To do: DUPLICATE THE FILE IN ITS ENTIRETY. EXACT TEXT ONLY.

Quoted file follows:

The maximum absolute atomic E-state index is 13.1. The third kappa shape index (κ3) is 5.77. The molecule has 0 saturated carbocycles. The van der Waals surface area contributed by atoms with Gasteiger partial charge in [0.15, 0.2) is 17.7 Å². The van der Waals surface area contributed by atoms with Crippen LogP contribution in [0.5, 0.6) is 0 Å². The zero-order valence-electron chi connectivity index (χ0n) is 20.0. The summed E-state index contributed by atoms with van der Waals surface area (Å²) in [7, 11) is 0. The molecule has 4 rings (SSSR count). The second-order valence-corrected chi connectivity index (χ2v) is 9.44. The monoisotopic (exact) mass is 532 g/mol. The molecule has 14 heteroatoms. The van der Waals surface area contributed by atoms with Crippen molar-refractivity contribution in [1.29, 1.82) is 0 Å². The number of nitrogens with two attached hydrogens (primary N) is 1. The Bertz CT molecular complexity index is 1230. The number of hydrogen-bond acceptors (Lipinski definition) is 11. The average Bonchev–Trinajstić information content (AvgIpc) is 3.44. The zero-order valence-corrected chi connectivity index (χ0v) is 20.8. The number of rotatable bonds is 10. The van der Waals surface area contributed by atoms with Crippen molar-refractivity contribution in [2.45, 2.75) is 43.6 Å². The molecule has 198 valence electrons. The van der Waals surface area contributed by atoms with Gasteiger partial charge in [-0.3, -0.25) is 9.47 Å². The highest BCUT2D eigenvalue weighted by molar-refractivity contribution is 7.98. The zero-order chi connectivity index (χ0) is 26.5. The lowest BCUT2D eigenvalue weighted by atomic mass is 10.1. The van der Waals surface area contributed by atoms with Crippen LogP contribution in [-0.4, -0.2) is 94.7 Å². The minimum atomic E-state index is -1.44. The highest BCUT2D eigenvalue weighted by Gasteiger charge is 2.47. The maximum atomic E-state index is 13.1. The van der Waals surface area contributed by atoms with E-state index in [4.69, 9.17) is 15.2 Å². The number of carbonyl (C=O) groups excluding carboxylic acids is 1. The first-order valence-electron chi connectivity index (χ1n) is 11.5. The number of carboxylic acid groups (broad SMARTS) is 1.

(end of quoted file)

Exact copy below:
The maximum absolute atomic E-state index is 13.1. The third kappa shape index (κ3) is 5.77. The molecule has 0 saturated carbocycles. The van der Waals surface area contributed by atoms with Gasteiger partial charge in [0.15, 0.2) is 17.7 Å². The van der Waals surface area contributed by atoms with Crippen LogP contribution in [0.5, 0.6) is 0 Å². The zero-order valence-electron chi connectivity index (χ0n) is 20.0. The summed E-state index contributed by atoms with van der Waals surface area (Å²) in [7, 11) is 0. The molecule has 4 rings (SSSR count). The second-order valence-corrected chi connectivity index (χ2v) is 9.44. The monoisotopic (exact) mass is 532 g/mol. The molecule has 14 heteroatoms. The van der Waals surface area contributed by atoms with Crippen molar-refractivity contribution in [1.29, 1.82) is 0 Å². The number of nitrogens with two attached hydrogens (primary N) is 1. The Bertz CT molecular complexity index is 1230. The number of hydrogen-bond acceptors (Lipinski definition) is 11. The average Bonchev–Trinajstić information content (AvgIpc) is 3.44. The zero-order valence-corrected chi connectivity index (χ0v) is 20.8. The number of rotatable bonds is 10. The van der Waals surface area contributed by atoms with Crippen molar-refractivity contribution in [2.45, 2.75) is 43.6 Å². The molecule has 198 valence electrons. The van der Waals surface area contributed by atoms with Gasteiger partial charge in [-0.3, -0.25) is 9.47 Å². The highest BCUT2D eigenvalue weighted by molar-refractivity contribution is 7.98. The zero-order chi connectivity index (χ0) is 26.5. The lowest BCUT2D eigenvalue weighted by atomic mass is 10.1. The van der Waals surface area contributed by atoms with Crippen LogP contribution in [-0.4, -0.2) is 94.7 Å². The minimum atomic E-state index is -1.44. The highest BCUT2D eigenvalue weighted by Gasteiger charge is 2.47. The maximum atomic E-state index is 13.1. The van der Waals surface area contributed by atoms with E-state index in [4.69, 9.17) is 15.2 Å². The number of carbonyl (C=O) groups excluding carboxylic acids is 1. The first-order valence-electron chi connectivity index (χ1n) is 11.5. The number of carboxylic acid groups (broad SMARTS) is 1.